Overall Abstract: The ultimate goal of this research program is to provide safe, effective, accessible and durable disease modification for sickle cell anemia (SCD) that will improve multi-organ pathophysiology and reduce early death. Research studies support the premise that fetal hemoglobin is the most powerful natural inhibitor of sickle cell disease pathophysiology, and that inactivating fetal ?-globin (HBG) gene repression would be therapeutic in human patients. The goals of this proposal focus on the manipulation and specific targeting of the transcriptional regulatory machinery that represses HBG genes during development. These studies are devoted to the identification of new drug targets, the epigenetic enzyme components that comprise the repression machinery, that will lead to ?-globin activation in the normally silenced HBG genes in adult erythroid progenitor cells (Project 1), to the modeling, synthesis and development of safe, effective and exquisitely specific therapeutic compounds that will be validated in vitro and in vivo in sickle cell disease model mice (Projects 1 and 3), and for those leads that prove to be most efficacious, onward to detailed characterization in the optimal model for human hemoglobinopathies, the baboon (Project 2) in preparation for human clinical trials (Project 3). The projected impact for patients suffering from ?-globinopathies is that these proposed HbF- inducing therapies will be sufficiently robust so as to counter the devastating complications of these diseases (stroke, acute chest syndrome and early death) with safety parameters that will permit universal access as well as life-long use.

Public Health Relevance

Sickle cell disease (SCD) and ?-thalassaemia are devastating, life-altering and -ending genetic disorders that affect more than 100,000 individuals in the US and millions worldwide, leading to widespread pain, organ morbidity and early death. Elevated levels of fetal hemoglobin (HbF) in affected individuals significantly reduces the pathological consequences of these diseases, and therefore blocking the molecular mechanisms that inhibit HbF production would be a lifesaving general approach to multi-organ disease modification. Here we propose to pursue a strategy to accomplish this goal by identifying new enzymes that inhibit fetal globin gene expression and to develop new pharmaceutical agents that will inhibit those activities in order to induce high levels of HbF in cell culture and animal models so that the most efficacious of these inhibitory compounds can be used in the future to treat SCD and ?-thalassaemia.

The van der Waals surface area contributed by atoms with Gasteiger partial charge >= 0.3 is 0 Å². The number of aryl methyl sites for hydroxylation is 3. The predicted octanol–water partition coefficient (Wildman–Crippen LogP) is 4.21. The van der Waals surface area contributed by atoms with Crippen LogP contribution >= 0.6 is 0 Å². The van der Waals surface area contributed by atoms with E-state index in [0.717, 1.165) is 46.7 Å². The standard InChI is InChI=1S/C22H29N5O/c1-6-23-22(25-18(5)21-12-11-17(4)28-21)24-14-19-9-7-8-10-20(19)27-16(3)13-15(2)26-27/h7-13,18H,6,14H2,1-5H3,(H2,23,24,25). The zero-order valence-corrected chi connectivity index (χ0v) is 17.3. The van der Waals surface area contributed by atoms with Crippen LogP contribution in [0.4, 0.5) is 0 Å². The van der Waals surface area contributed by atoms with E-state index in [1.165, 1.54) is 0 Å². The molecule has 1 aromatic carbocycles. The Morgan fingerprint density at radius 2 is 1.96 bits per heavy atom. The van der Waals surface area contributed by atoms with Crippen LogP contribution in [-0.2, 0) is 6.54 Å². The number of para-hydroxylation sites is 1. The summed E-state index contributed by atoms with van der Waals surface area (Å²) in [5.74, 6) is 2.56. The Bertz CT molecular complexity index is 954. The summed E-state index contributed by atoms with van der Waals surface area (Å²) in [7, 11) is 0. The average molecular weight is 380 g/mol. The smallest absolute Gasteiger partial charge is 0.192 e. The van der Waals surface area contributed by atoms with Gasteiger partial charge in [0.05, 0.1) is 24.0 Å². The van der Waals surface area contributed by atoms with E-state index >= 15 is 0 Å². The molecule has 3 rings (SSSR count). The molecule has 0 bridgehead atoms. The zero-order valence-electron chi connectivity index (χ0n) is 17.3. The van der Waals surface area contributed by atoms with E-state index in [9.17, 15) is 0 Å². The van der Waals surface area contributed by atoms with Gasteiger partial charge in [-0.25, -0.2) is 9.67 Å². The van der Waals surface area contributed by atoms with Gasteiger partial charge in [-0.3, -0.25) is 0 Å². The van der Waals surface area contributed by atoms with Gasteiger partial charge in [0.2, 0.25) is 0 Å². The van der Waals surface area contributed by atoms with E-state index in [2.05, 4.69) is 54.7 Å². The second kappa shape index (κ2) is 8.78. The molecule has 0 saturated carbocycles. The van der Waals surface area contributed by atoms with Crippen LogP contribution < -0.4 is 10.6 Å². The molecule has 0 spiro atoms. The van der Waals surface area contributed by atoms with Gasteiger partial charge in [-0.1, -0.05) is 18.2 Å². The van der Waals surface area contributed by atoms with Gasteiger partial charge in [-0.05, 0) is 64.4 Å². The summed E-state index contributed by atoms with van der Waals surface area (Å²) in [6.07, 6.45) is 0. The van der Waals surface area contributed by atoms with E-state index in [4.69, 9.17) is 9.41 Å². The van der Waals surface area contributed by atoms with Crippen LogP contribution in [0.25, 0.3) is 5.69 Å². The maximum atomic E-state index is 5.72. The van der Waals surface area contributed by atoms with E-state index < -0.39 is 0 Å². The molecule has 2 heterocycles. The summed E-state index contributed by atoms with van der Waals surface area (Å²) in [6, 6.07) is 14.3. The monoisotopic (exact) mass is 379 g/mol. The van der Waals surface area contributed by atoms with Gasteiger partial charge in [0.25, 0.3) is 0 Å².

National Institute of Health (NIH)
National Heart, Lung, and Blood Institute (NHLBI)
Research Program Projects (P01)
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Heart, Lung, and Blood Initial Review Group (HLBP)
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Qasba, Pankaj
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University of Michigan Ann Arbor
Anatomy/Cell Biology
Schools of Medicine
Ann Arbor
United States
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